In recent months, cases of rabies have been confirmed in surrounding counties.
This should be a wakeup call for all citizens.
Rabies is a deadly disease, which can be transmitted to humans. Rabies cases are mostly found in wildlife, such as raccoons; however, a family pet such as a dog or cat can also have and transmit rabies.
The good news is your pets can be protected from rabies by a simple vaccination. Why vaccinate your dog and cat against rabies? The reasons are simple: vaccination against rabies protects both you and your pet; plus, it’s the law.
In Georgia, all dogs and cats must be vaccinated for rabies by a licensed veterinarian.
The pet should also display a rabies tag as proof of vaccination.
On Saturday, March 2, the Dawson County Extension Office, along with three local veterinarians, will conduct the annual 4-H Rabies Clinic.
Teams will be at different locations across Dawson County in an effort to vaccinate as many dogs and cats as possible.
Last year over 1,200 dogs and cats were vaccinated. The rabies vaccination cost is only $8 per animal.
The times and locations of the clinic are as follows:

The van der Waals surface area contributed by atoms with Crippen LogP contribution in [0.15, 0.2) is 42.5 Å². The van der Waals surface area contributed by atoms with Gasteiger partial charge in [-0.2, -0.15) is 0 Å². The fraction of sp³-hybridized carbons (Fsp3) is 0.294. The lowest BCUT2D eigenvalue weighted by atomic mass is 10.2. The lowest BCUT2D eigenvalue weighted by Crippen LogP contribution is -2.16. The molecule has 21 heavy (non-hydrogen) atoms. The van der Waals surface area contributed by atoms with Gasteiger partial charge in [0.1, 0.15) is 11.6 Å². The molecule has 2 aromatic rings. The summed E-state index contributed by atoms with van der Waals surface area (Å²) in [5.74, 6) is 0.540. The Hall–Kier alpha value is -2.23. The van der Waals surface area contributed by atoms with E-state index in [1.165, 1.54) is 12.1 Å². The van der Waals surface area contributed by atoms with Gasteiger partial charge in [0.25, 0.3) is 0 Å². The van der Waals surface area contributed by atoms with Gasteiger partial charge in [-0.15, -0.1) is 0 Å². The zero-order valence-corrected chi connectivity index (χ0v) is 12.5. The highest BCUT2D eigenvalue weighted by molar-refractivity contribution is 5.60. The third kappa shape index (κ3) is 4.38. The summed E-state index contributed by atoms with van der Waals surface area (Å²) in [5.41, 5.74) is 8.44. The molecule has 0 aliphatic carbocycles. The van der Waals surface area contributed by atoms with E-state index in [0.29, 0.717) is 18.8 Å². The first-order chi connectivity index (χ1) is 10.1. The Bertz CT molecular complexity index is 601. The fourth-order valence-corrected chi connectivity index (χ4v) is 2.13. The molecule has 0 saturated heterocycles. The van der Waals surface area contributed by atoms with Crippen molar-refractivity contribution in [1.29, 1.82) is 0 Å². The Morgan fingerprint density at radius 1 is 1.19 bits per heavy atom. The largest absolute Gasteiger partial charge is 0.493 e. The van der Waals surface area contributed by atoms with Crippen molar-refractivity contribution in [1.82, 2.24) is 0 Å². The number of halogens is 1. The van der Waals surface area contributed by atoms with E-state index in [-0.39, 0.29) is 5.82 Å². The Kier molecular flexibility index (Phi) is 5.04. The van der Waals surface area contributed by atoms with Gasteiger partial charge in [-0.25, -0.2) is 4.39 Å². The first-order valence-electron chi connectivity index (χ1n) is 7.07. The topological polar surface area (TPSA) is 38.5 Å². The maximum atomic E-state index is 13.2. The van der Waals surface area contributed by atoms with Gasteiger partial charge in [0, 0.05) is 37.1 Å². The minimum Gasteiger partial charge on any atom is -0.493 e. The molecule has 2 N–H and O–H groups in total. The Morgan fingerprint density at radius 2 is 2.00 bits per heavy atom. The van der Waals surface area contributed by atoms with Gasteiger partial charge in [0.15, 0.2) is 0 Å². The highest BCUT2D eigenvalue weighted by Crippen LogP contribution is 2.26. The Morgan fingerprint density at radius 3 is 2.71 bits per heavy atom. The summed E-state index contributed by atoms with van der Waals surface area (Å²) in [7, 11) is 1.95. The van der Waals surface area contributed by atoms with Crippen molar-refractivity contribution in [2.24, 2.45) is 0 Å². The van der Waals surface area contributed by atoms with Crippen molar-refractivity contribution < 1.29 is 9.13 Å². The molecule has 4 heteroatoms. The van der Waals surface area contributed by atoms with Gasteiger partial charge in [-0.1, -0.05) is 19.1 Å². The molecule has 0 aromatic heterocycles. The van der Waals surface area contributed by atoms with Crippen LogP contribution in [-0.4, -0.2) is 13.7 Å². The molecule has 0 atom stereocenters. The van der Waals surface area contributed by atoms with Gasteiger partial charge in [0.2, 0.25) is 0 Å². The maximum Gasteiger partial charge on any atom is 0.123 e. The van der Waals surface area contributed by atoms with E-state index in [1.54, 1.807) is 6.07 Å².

Route 1: Dr. Steve Landreth:
8:30 - 10 a.m., Burt’s Pumpkin Farm
10:30 a.m. to noon, Dawson County Courthouse Parking Lot (new parking lot located below Dollar General)
Route 2: Dr. Ed Holton:
8:30 a.m. to noon, Tractor Supply Company (Hwy. 53 East)
Route 3: Dr. Brandon Mills:
8:30 - 10 a.m., Handy’s Corner
10:30 a.m. to noon, Riverview Middle School (front parking lot)
Please keep pets in your vehicle. The doctors will come to your car to give the vaccinations. If you have your paperwork from last year’s vaccination, bring it with you in order to speed up the process this year.
If you have questions, call one of the vets involved or the Dawson County Extension Office at (706) 265-2442.
Clark Beusse is the Dawson County extension agent.